Wednesday, November 3, 2010

Project Wilson Phillips - Team Carnie: Day 1

We're continuing our look at the results of the Collaborative Writing Project, with the first comments from the writers who picked up where I left off.

The Team Carnie version of the screenplay is available here.

Meg (p. 11-20): I really enjoyed the challenge in Operation Wilson Phillips (Team Carnie). Being in first (or is it technically second?) position allowed for some major freedom in terms of the direction I could take. I wanted to amp up the cheese factor and go for almost a cartoonized version of action characters. I hoped to begin to weave the different characters and scenes to one interlocking story. I wanted to, hopefully, add layers to the relationships between the characters and provide some fun reveals. My process is different on everything that I write. For this one, I brainstormed a lot, made a ton of notes on the pages Bitter provided, and then just tried to have fun with action and dialogue. I’m kicking myself now for some glaring typos. But I can’t wait to see how the story ended. Or how the other teams took the story.

Stephen (21-29): When I got the e-mail from the Bitter Script Reader on Sunday night, I decided not to look at the pages until I printed them out to read at the coffee shop where I do all my writing. I'm not a fan of reading scripts in PDF form on my monitor. I think it lowers the amount of attention you dedicate to reading. Printing off the script, I did notice that I would be writing pages 20-30. My first thought, "Great! I get to end Act I." Not a bad place to be. You get to decide the direction the rest of the script goes and ask the main question of the film. Sounded like a ton of fun.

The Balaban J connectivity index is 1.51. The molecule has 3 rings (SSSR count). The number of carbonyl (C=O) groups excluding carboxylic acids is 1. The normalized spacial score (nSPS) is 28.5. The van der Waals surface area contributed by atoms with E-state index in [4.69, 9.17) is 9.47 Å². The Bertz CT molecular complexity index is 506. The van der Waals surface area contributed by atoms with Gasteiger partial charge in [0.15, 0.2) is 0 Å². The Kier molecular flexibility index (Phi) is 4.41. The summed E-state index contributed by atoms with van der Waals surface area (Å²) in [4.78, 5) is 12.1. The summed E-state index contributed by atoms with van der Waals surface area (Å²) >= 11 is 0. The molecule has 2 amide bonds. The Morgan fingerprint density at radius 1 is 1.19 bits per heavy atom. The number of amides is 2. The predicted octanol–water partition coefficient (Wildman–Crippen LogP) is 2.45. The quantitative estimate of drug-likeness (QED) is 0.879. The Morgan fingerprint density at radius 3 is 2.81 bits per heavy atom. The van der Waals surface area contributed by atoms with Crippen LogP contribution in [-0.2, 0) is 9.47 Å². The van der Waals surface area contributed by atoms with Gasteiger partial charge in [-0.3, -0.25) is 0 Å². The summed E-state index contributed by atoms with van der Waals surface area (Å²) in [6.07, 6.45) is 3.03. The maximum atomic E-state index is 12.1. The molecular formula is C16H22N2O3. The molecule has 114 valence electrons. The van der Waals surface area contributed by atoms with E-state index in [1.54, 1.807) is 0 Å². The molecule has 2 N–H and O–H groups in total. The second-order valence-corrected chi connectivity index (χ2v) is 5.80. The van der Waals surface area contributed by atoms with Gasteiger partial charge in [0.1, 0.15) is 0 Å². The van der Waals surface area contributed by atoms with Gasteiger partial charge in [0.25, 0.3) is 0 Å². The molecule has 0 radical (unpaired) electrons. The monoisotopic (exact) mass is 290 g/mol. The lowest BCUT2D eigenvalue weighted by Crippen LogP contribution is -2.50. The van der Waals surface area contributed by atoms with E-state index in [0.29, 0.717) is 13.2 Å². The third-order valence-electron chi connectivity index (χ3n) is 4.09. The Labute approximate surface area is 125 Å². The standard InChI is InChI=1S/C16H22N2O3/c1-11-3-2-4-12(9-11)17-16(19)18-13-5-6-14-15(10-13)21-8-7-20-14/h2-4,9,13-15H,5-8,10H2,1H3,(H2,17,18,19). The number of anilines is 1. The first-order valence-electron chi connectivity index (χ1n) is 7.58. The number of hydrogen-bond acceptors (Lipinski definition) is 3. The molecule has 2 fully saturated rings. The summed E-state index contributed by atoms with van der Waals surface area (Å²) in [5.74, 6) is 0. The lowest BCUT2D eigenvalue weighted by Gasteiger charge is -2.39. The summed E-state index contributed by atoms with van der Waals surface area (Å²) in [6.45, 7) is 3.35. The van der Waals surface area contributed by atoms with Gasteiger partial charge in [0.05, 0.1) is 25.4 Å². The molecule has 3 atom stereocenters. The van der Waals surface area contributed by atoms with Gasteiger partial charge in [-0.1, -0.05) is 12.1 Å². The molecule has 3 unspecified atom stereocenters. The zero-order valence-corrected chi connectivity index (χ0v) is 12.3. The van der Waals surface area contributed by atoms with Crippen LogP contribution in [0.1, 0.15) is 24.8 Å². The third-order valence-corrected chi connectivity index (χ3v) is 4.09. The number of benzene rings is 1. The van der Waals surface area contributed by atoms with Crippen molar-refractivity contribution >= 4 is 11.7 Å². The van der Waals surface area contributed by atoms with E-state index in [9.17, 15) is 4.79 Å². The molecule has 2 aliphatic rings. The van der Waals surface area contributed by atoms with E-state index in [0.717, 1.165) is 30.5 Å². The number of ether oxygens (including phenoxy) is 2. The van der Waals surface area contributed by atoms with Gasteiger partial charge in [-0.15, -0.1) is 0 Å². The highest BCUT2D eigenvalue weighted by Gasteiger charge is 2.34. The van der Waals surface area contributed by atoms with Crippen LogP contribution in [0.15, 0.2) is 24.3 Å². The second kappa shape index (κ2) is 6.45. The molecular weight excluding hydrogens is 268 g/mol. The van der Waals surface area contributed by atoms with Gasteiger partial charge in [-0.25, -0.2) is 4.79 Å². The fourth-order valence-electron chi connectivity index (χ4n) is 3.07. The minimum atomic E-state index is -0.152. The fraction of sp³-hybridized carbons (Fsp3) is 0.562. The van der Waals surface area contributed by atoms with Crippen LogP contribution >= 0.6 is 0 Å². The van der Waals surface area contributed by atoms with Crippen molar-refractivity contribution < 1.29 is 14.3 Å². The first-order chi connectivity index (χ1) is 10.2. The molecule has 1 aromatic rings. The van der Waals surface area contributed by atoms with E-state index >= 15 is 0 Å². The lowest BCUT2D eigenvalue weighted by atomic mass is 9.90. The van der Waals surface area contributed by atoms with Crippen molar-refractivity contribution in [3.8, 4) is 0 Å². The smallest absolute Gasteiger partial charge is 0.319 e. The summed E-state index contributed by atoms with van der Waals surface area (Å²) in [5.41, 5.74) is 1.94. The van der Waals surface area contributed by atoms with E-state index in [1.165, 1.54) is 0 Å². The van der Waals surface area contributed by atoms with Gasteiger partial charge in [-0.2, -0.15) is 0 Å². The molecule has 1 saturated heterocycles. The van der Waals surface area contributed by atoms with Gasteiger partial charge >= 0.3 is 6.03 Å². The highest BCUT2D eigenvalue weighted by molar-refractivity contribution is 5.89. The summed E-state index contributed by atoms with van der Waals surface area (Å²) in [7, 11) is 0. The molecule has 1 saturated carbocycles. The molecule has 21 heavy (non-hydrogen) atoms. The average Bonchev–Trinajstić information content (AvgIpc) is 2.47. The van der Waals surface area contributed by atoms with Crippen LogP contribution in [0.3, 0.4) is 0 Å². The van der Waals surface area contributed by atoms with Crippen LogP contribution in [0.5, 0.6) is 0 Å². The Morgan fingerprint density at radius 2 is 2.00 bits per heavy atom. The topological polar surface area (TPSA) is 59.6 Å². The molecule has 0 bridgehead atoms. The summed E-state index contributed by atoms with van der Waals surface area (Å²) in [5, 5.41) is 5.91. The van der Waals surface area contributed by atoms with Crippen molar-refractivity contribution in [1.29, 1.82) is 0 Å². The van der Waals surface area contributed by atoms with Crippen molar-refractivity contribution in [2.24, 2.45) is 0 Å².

Reading the pages, though, made me realize there was a lot more I'd have to do. There seemed to be a major shift at page 9, where I assume the 2nd writer took over, and I realized there were two issued I'd have to address. 1) Right at page 9, an entirely new protagonist appeared: Jackson Mack. Doug Taylor, who seemed to be the main character up to this point, only showed up for one scene in the second ten pages. 2) Viper became Nina, Doug's missing partner from the newspaper and Jackson's sister, but I couldn't get over the fact that in the opening scene, she killed a guy for no apparent reason.

When I sat down to write, my goals were to bring Doug back into the story without completely dismissing Jackson, explain the contradiction in Viper/Nina's actions, and hit a dramatic enough point that works as an act break. I came up with several possibilities, but my main idea ended up way to complicated to get across in just ten pages. In the end, I decided that my primary goal should be to give the next writer room to take the script where he/she wanted. I did my best to eliminate or explain the issues I saw, so whoever took over from me would have an open field to run and play. I think I accomplished that, though I'd be interested to see if that next writer agreed.

CTScanHollywood (p. 30-38): With my pages, I wanted to slow the pace just a tad because there was so much action at the beginning. I wanted to show the relationship between the guys more, and also to catch the reader up a bit on what was going on- who's who, what the hell just happened etc..

Tomorrow we'll hear from the rest of the writers, and please feel free to leave your comments about the screenplay in any of these threads!


  1. I hope each of the writers above have read the complete script and can offer feedback or comment on their thoughts with the story compared to what they envisioned after writing their 10 pages.

    It seems to me that Stephen's explanation for Nina's actions did what he hoped in deciding the direction of the script.

  2. Coming from another team, it's both strange and exciting seeing the direction taken by another team's script.

    I really like the Act One break - it felt really definite.